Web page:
We have recently relaunched biometric boarding on the Air Shuttle between Madrid and Barcelona, after having proposed it as a pilot project in 2019. It works well in such a high-traffic corridor and also with a type of passenger who, in many cases, is delighted to board as quickly as possible by simply showing their face and without having to take out their wallet. Although there are still some aspects that need to be fine-tuned or resolved – for example, on long-haul routes or when there are children – we believe that this type of innovation is the near future, especially because, for 80 per cent of customers in our network in Spain and Europe, it’s a very good solution and the technology is already available.

Ferrán García Rigau posa junto a una maqueta de uno de los modelos más recientes de avión obtenidos por Iberia

What are the biggest challenges facing the air transport sector in this field?

I like to see challenges as opportunities. AI is unlocking many technical possibilities and the big challenge for many companies is to get hold of the data in order to start applying those options. In our case, we’re lucky to have been working on this for five years. We’ve gained a lot of ground. We do understand that, at this point, collecting data is a challenge, but not initiating a strategy in this area is a risk these days. Beyond this, there are issues that must also be considered, such as regulations that are being developed. However, honestly believe that we at Iberia are working very much in line with what, for instance, the European Parliament is proposing. For us, the challenge is to be on the front line.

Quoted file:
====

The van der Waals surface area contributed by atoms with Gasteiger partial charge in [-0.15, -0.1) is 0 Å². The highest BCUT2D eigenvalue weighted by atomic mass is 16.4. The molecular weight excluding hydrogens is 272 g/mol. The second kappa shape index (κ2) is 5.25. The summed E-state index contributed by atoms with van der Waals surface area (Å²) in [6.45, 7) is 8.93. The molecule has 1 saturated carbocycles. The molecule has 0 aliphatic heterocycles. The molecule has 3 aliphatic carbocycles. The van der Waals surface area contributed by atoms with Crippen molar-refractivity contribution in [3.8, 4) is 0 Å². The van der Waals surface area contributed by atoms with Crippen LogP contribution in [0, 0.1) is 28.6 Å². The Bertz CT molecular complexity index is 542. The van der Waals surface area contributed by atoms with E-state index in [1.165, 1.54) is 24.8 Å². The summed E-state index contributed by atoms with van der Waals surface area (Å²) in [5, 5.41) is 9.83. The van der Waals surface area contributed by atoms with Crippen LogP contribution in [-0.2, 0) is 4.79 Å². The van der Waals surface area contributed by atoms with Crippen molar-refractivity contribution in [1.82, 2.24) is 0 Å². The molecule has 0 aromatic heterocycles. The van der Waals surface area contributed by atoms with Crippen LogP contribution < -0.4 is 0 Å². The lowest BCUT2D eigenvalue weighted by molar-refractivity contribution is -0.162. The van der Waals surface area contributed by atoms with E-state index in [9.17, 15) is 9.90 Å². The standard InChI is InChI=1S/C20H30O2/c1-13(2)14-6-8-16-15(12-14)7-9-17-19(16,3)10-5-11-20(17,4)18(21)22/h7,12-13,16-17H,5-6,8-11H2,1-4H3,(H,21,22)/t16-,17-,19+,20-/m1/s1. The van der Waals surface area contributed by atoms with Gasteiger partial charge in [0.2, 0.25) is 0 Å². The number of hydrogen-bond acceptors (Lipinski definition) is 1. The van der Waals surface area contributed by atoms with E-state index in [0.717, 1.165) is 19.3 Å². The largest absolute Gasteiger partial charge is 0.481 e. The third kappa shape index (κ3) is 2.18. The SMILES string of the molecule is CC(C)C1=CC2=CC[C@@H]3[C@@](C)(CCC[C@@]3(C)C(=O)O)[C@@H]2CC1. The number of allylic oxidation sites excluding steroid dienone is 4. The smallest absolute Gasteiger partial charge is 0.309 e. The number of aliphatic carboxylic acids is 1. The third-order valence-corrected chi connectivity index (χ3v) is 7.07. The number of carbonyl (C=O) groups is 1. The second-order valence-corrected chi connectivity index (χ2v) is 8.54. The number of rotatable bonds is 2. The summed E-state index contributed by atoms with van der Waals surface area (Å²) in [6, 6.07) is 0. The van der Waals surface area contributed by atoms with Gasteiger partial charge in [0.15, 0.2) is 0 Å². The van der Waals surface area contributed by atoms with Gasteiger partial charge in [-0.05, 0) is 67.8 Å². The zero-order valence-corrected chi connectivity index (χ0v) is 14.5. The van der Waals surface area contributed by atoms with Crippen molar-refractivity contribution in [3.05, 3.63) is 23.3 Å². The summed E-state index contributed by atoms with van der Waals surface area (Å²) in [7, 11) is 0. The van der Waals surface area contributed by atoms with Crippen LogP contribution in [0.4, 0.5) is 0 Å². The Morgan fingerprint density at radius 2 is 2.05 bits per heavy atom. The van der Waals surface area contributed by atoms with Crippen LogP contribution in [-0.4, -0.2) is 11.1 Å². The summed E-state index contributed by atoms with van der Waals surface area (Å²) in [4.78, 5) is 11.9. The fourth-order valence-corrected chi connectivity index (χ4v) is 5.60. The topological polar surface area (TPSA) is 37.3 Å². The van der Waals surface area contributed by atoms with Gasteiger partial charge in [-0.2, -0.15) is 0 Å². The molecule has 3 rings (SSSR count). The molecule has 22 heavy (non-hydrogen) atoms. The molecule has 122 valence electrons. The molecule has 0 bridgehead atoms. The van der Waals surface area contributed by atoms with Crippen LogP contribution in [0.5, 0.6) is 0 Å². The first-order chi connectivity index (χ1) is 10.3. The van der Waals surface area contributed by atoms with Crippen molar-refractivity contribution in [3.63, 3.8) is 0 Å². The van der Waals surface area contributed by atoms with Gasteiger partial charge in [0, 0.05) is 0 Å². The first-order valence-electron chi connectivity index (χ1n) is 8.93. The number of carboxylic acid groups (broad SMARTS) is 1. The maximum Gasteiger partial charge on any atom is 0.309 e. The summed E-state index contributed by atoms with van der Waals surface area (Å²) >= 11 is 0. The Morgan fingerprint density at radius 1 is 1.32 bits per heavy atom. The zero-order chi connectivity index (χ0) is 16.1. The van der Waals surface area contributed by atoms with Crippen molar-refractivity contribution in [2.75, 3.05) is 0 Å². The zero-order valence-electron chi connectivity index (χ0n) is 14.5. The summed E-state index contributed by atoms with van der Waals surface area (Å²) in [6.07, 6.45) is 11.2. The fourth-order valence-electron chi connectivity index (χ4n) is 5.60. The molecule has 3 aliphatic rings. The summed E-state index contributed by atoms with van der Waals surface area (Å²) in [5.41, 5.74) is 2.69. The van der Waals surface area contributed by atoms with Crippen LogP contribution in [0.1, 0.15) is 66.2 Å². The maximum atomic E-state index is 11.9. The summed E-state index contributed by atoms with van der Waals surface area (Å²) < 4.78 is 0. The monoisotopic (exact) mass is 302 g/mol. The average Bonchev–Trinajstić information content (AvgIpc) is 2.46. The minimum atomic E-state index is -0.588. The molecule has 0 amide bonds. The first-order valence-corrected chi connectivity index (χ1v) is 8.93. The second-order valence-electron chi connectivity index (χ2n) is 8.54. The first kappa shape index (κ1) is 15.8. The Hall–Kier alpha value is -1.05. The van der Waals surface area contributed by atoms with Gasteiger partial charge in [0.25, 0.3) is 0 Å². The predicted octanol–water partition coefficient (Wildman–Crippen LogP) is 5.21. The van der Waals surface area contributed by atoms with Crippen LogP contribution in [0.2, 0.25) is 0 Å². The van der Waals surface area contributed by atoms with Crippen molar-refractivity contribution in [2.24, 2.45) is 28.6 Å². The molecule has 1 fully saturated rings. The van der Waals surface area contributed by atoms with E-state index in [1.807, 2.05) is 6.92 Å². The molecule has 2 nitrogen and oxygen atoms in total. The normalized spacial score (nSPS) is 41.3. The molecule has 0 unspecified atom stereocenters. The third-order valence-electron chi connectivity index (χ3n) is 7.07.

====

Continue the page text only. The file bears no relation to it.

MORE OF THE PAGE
AI is developing at increasing speeds. How do you envisage the Iberia experience in a decade’s time?

That’s a big question. It’s hard to answer because we have many paths ahead. What I imagine is that AI will become indispensable to all of us in our daily lives, just like the mobile phones that we all carry in our pockets. Regarding the Iberia experience, AI will transform the way we travel, from the way you decide on your next destination to the way you manage your booking. It is likely that, thanks to AI, you’ll be able to decide what you want to eat on your flight or what digital experience on board you would like to have – and they’ll have it ready for you on the plane. Even augmented reality is out there, and we’ll probably see that on airplanes as well.